Wednesday, November 29, 2017

Ponzi Analysis: Suspected Australian and Canadian Ponzi Schemes show all the classic signs long before collapse

In 2017, there were lots of Ponzi schemes, and two of them caught my attention. One was the Pilbarra Ponzi scheme in Australia, and the other was Istuary Innovation Labs Ponzi in Canada. Both of them show classic Ponzi signs long before their collapse.

To recap, the alleged Pilbarra Ponzi was a real estate investment project on the island of Newman near Western Australia, and Port Hedland, also Western Australia. Over $120 million where raised from 1800 investors who were promised between 10 and 36% per year return, into what they thought where property-backed investment. Turns out, the largest property was a piece of undeveloped land on the island of population 7000. The group of companies went bankrupt in 2016, and the Australia agency ASIC charged the operator Veronica Macpherson of operating a Ponzi scheme, with the later joiner's money went toward paying the early participant's interests.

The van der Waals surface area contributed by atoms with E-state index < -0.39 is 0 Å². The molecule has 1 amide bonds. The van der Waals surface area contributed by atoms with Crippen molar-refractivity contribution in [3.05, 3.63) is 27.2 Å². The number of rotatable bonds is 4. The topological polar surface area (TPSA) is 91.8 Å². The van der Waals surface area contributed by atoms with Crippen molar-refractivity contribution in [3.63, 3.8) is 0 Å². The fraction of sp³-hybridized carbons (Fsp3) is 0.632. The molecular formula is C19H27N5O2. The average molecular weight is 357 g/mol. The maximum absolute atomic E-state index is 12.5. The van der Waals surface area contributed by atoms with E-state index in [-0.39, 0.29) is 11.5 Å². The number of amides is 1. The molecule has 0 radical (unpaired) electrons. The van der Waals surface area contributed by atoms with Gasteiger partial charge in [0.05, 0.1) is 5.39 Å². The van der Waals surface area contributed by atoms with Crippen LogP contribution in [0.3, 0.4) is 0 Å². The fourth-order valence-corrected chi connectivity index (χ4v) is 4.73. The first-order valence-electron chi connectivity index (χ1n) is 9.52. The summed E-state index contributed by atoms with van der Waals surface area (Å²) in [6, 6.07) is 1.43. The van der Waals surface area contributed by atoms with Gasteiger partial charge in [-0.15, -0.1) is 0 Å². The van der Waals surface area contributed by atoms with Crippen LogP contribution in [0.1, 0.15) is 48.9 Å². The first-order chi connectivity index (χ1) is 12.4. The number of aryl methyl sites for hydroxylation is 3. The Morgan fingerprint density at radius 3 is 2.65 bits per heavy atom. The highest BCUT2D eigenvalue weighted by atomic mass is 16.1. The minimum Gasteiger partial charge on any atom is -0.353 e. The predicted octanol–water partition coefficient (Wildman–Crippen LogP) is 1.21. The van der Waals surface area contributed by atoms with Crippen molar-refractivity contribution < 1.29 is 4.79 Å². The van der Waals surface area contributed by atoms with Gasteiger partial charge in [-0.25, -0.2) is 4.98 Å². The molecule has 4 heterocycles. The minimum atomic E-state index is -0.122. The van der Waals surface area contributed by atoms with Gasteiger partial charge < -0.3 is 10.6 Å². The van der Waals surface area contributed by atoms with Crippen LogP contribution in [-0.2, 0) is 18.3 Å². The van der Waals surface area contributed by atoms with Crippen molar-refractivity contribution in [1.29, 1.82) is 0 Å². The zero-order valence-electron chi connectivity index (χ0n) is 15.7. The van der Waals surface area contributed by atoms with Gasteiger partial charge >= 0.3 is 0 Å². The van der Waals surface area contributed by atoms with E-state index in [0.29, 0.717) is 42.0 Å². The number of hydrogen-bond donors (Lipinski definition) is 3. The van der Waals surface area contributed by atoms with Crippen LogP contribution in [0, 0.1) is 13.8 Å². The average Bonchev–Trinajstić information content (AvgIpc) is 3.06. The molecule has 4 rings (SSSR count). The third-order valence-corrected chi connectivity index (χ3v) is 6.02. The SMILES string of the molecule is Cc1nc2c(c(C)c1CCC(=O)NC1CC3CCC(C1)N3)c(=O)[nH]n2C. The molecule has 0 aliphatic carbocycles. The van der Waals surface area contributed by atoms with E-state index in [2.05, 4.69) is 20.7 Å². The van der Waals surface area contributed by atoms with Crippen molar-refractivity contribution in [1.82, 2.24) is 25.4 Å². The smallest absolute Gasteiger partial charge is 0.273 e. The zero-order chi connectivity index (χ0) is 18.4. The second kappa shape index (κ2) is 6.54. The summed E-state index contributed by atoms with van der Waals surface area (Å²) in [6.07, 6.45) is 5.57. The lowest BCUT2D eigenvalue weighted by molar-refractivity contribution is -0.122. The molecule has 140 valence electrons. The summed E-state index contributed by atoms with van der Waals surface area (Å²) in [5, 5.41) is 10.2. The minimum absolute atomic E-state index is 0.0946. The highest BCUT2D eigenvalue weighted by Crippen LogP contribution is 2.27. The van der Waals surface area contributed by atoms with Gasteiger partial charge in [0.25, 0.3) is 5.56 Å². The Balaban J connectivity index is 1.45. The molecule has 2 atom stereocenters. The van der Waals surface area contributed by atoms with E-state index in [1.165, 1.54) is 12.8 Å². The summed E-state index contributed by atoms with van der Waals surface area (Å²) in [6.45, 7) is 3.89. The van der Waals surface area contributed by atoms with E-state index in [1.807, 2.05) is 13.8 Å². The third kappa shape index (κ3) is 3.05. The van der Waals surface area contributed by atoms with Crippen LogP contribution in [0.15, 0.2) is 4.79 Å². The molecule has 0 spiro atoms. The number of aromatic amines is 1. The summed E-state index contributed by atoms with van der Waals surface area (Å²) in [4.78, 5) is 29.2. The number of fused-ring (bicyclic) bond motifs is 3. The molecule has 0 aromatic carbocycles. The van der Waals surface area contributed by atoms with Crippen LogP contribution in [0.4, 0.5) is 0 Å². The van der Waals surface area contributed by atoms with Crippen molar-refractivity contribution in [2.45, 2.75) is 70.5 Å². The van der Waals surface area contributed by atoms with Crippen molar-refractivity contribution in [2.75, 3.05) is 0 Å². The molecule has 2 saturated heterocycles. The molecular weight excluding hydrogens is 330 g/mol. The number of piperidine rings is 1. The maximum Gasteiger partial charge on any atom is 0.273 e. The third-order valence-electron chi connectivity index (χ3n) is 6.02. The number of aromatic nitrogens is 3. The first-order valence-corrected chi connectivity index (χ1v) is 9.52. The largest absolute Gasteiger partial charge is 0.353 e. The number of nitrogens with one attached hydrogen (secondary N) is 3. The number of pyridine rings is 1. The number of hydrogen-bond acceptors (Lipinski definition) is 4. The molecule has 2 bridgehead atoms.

As for Istuary Innovation Labs Ponzi, it started in 2013 as "technology incubation platform" to link tech startups in Canada with customers in China. What was interesting was it promised to return FIVE TIMES what was put into the company in two years, alleged the victims suing the company. Several employees and contractors claimed they had not been paid for work or wages. One investor outright called Istuary a Ponzi scheme.

Let's ignore for now whether they are really Ponzi schemes or not. But what are the signs of danger both exhibited long before they started actually showing problems?